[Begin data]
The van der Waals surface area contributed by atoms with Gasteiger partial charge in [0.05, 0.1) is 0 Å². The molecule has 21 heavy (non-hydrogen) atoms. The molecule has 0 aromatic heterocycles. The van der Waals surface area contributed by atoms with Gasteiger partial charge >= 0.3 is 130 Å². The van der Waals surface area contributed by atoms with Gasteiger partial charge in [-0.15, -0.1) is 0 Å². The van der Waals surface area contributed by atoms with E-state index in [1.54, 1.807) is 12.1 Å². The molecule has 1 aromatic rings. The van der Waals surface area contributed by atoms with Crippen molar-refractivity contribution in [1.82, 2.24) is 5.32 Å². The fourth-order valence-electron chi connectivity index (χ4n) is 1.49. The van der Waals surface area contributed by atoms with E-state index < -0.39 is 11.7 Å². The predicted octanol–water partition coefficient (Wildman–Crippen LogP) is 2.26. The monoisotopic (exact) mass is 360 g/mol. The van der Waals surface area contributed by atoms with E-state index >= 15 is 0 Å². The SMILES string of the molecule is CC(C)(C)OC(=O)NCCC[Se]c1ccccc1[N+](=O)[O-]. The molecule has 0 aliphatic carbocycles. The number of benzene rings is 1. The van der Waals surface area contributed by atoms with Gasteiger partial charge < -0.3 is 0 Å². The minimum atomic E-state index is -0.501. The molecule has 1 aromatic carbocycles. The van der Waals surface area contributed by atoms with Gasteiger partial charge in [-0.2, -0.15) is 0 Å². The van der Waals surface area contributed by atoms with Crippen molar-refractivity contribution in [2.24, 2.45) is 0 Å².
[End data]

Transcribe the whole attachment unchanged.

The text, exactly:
The van der Waals surface area contributed by atoms with Gasteiger partial charge in [0.05, 0.1) is 0 Å². The molecule has 21 heavy (non-hydrogen) atoms. The molecule has 0 aromatic heterocycles. The van der Waals surface area contributed by atoms with Gasteiger partial charge >= 0.3 is 130 Å². The van der Waals surface area contributed by atoms with Gasteiger partial charge in [-0.15, -0.1) is 0 Å². The van der Waals surface area contributed by atoms with E-state index in [1.54, 1.807) is 12.1 Å². The molecule has 1 aromatic rings. The van der Waals surface area contributed by atoms with Crippen molar-refractivity contribution in [1.82, 2.24) is 5.32 Å². The fourth-order valence-electron chi connectivity index (χ4n) is 1.49. The van der Waals surface area contributed by atoms with E-state index < -0.39 is 11.7 Å². The predicted octanol–water partition coefficient (Wildman–Crippen LogP) is 2.26. The monoisotopic (exact) mass is 360 g/mol. The van der Waals surface area contributed by atoms with E-state index >= 15 is 0 Å². The SMILES string of the molecule is CC(C)(C)OC(=O)NCCC[Se]c1ccccc1[N+](=O)[O-]. The molecule has 0 aliphatic carbocycles. The number of benzene rings is 1. The van der Waals surface area contributed by atoms with Gasteiger partial charge < -0.3 is 0 Å². The minimum atomic E-state index is -0.501. The molecule has 1 aromatic carbocycles. The van der Waals surface area contributed by atoms with Gasteiger partial charge in [-0.2, -0.15) is 0 Å². The van der Waals surface area contributed by atoms with Crippen molar-refractivity contribution in [2.24, 2.45) is 0 Å².